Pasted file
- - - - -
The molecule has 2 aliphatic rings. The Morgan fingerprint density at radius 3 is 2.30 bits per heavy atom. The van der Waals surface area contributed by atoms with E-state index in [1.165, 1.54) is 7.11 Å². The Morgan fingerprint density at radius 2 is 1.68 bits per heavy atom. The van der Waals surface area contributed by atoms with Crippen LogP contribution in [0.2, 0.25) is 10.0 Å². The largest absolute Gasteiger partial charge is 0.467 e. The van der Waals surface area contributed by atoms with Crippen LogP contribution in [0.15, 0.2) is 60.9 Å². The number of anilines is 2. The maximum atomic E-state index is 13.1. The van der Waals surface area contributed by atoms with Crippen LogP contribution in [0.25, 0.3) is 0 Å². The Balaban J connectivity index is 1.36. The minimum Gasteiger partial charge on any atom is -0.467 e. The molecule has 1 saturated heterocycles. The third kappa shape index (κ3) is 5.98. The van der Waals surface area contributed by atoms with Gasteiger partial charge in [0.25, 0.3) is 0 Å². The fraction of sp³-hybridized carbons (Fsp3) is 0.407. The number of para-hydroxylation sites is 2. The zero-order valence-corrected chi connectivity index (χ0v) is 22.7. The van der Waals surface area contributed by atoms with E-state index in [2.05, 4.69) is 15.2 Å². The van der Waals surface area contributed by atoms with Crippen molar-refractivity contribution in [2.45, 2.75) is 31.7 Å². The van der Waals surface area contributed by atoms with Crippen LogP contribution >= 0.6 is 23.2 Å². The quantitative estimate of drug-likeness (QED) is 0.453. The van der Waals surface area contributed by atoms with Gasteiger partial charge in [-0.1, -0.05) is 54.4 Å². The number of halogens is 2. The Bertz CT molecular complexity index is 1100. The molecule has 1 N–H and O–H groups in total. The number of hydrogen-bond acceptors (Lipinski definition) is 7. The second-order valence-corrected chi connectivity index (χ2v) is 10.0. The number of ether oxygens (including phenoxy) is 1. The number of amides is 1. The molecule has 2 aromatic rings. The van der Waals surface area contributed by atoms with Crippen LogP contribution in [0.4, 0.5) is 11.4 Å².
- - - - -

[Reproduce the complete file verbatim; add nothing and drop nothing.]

The molecule has 2 aliphatic rings. The Morgan fingerprint density at radius 3 is 2.30 bits per heavy atom. The van der Waals surface area contributed by atoms with E-state index in [1.165, 1.54) is 7.11 Å². The Morgan fingerprint density at radius 2 is 1.68 bits per heavy atom. The van der Waals surface area contributed by atoms with Crippen LogP contribution in [0.2, 0.25) is 10.0 Å². The largest absolute Gasteiger partial charge is 0.467 e. The van der Waals surface area contributed by atoms with Crippen LogP contribution in [0.15, 0.2) is 60.9 Å². The number of anilines is 2. The maximum atomic E-state index is 13.1. The van der Waals surface area contributed by atoms with Crippen LogP contribution in [0.25, 0.3) is 0 Å². The Balaban J connectivity index is 1.36. The minimum Gasteiger partial charge on any atom is -0.467 e. The molecule has 1 saturated heterocycles. The third kappa shape index (κ3) is 5.98. The van der Waals surface area contributed by atoms with Gasteiger partial charge in [0.25, 0.3) is 0 Å². The fraction of sp³-hybridized carbons (Fsp3) is 0.407. The number of para-hydroxylation sites is 2. The zero-order valence-corrected chi connectivity index (χ0v) is 22.7. The van der Waals surface area contributed by atoms with E-state index in [2.05, 4.69) is 15.2 Å². The van der Waals surface area contributed by atoms with Crippen molar-refractivity contribution in [2.45, 2.75) is 31.7 Å². The van der Waals surface area contributed by atoms with Crippen LogP contribution >= 0.6 is 23.2 Å². The quantitative estimate of drug-likeness (QED) is 0.453. The van der Waals surface area contributed by atoms with Gasteiger partial charge in [-0.1, -0.05) is 54.4 Å². The number of halogens is 2. The Bertz CT molecular complexity index is 1100. The molecule has 1 N–H and O–H groups in total. The number of hydrogen-bond acceptors (Lipinski definition) is 7. The second-order valence-corrected chi connectivity index (χ2v) is 10.0. The number of ether oxygens (including phenoxy) is 1. The number of amides is 1. The molecule has 2 aromatic rings. The van der Waals surface area contributed by atoms with Crippen LogP contribution in [0.4, 0.5) is 11.4 Å².